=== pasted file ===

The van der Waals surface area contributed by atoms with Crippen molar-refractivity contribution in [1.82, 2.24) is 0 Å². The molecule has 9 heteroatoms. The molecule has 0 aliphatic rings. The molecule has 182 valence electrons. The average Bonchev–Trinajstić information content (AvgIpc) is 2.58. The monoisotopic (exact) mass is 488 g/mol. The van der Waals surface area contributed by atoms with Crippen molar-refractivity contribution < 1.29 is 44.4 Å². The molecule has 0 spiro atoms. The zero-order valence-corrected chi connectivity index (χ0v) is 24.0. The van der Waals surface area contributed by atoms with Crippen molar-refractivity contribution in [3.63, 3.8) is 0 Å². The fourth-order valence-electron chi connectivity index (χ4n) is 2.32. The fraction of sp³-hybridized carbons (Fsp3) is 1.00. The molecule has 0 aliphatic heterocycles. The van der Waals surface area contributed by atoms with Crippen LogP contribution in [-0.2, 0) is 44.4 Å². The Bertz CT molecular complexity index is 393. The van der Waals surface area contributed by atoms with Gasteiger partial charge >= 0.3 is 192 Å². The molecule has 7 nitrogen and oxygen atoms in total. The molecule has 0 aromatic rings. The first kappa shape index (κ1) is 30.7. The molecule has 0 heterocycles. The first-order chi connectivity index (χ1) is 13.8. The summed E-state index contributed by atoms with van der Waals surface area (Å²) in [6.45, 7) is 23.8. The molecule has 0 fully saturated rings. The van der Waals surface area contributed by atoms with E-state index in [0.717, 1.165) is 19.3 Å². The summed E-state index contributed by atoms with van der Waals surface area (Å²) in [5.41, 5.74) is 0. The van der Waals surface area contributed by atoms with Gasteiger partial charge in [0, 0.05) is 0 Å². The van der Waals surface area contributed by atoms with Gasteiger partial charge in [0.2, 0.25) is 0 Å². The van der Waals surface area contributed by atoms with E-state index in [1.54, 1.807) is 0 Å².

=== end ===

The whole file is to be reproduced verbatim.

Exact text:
The van der Waals surface area contributed by atoms with Crippen molar-refractivity contribution in [1.82, 2.24) is 0 Å². The molecule has 9 heteroatoms. The molecule has 0 aliphatic rings. The molecule has 182 valence electrons. The average Bonchev–Trinajstić information content (AvgIpc) is 2.58. The monoisotopic (exact) mass is 488 g/mol. The van der Waals surface area contributed by atoms with Crippen molar-refractivity contribution < 1.29 is 44.4 Å². The molecule has 0 spiro atoms. The zero-order valence-corrected chi connectivity index (χ0v) is 24.0. The van der Waals surface area contributed by atoms with Crippen molar-refractivity contribution in [3.63, 3.8) is 0 Å². The fourth-order valence-electron chi connectivity index (χ4n) is 2.32. The fraction of sp³-hybridized carbons (Fsp3) is 1.00. The molecule has 0 aliphatic heterocycles. The van der Waals surface area contributed by atoms with Crippen LogP contribution in [-0.2, 0) is 44.4 Å². The Bertz CT molecular complexity index is 393. The van der Waals surface area contributed by atoms with Gasteiger partial charge >= 0.3 is 192 Å². The molecule has 7 nitrogen and oxygen atoms in total. The molecule has 0 aromatic rings. The first kappa shape index (κ1) is 30.7. The molecule has 0 heterocycles. The first-order chi connectivity index (χ1) is 13.8. The summed E-state index contributed by atoms with van der Waals surface area (Å²) in [6.45, 7) is 23.8. The molecule has 0 fully saturated rings. The van der Waals surface area contributed by atoms with E-state index in [0.717, 1.165) is 19.3 Å². The summed E-state index contributed by atoms with van der Waals surface area (Å²) in [5.41, 5.74) is 0. The van der Waals surface area contributed by atoms with Gasteiger partial charge in [0, 0.05) is 0 Å². The van der Waals surface area contributed by atoms with Gasteiger partial charge in [0.2, 0.25) is 0 Å². The van der Waals surface area contributed by atoms with E-state index in [1.54, 1.807) is 0 Å².